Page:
Over at the blog “That the bones you have crushed may thrill,” there are several pertinent entries about the Holy Father’s choice of name and fashion style, as well as a very entertaining spot on the perils of spurning ermine. Do visit Bones today, it will be worth your while.

  101. mamajen says:


    Thank you for that link to the CAF. It makes a lot of sense (though for a moment I was quite confused about what he meant by “regular”!). That said, I don’t think his claims are entirely accurate, as Google searching has turned up images of some of those regular popes wearing the mozzetta, and even in some cases the tiara! I suppose it’s possible that artistic license was involved and they didn’t actually wear those things, but it seems unlikely. He mentioned St. Bonaventure, and many of the images I found back up his claim that “He never wore anything other than the brother’s grey habit”, but even then I found some here and there showing him wearing fancy vestments on top of his habit. So, the regular popes (and bishops) may have generally behaved very differently from secular popes and bishops, but it seems that even they made exceptions from time to time when appropriate (as Father Z suggests).

    I do think that Pope Francis’ choices to date have very much to do with his Jesuit background and his very close involvement with the poor. Like others have said, it is unlikely that he is going to suddenly make a dramatic change in that regard. Personally, it doesn’t bother me at all. Both the extreme left and the extreme right are reading into it what they want to see, and it’s getting tiresome. His homilies and public statements so far have been excellent, and his masses very reverent. He is clearly not rejecting tradition, just not using all of its trappings (so far). I do hope he does something to pleasantly surprise my good level-headed Catholic friends who are a little disappointed–I’d like to see you all get some good news.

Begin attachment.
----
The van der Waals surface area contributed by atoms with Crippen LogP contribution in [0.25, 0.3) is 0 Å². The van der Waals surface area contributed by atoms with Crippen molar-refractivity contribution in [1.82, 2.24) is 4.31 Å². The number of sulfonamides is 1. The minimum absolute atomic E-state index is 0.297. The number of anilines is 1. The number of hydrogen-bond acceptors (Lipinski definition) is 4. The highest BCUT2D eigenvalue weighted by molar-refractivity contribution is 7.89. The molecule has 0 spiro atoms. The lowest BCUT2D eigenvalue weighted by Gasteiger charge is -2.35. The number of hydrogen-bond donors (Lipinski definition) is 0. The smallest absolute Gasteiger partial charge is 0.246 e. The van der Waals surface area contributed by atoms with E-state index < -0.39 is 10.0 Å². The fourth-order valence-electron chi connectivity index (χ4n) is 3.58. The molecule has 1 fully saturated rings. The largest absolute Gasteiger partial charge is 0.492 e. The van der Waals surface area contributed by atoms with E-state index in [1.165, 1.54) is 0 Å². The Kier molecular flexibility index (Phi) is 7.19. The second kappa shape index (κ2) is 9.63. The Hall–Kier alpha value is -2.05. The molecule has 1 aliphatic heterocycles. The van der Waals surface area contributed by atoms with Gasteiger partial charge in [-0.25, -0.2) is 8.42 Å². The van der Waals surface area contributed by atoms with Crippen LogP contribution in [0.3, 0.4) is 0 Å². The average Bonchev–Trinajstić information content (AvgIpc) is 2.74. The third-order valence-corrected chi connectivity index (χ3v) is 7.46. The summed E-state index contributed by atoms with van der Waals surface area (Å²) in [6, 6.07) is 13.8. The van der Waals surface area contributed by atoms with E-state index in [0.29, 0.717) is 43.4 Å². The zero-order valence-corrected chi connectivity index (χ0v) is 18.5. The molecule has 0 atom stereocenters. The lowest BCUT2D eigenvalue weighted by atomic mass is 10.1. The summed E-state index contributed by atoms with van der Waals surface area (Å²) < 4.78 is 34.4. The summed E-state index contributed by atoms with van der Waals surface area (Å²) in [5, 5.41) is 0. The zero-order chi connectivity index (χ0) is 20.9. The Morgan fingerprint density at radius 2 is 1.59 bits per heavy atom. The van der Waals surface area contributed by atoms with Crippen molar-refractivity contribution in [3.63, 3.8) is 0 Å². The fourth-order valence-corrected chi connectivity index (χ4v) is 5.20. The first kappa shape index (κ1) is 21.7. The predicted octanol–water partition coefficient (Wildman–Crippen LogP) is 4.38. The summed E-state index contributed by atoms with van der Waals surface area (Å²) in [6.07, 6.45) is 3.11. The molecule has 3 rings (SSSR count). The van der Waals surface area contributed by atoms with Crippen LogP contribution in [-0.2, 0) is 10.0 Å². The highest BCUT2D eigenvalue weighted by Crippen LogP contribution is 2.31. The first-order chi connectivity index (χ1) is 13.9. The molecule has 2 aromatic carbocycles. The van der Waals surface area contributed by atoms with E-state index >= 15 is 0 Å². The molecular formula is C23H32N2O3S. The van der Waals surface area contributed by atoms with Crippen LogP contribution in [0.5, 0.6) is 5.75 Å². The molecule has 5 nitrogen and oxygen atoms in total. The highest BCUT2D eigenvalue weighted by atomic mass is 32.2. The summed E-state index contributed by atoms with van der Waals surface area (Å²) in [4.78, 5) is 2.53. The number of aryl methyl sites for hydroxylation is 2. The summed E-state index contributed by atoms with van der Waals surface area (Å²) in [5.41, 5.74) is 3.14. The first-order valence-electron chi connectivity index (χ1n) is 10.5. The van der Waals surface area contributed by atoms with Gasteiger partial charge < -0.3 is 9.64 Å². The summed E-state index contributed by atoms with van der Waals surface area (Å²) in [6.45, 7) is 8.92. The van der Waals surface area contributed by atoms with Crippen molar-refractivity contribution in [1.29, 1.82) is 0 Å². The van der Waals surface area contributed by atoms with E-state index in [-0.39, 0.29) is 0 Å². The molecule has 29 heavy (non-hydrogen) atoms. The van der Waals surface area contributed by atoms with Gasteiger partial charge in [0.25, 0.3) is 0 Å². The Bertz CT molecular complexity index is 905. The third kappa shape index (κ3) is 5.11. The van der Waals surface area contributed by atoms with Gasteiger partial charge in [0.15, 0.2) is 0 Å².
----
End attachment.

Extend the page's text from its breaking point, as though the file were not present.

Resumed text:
102. alanphipps says:

    @Allan S:

    “Perhaps someone a lot smarter than me could connect the dots here, because it seems hard to read this as anything other than a set up for a major disappointment on #1….”

    I don’t think it’s that hard, is it? The two are related and reflect the point that Pope Benedict XVI consistently made: reform, all reform, begins at home, with us.

  103. Ben Dunlap says:

    Allan S., I think a better summary of his homily would be that we are all called to be, like St. Joseph, custodes — guardians — of what God has made (in Italian, creato).

    He then points out that creato includes the environment and the poor but also the elderly, children, “those who are most fragile”, the unborn (again, note the reference to “Herods who plot death”), our own children, our own parents when we are grown, “God’s design inscribed in nature” (i.e., natural law), and our own hearts.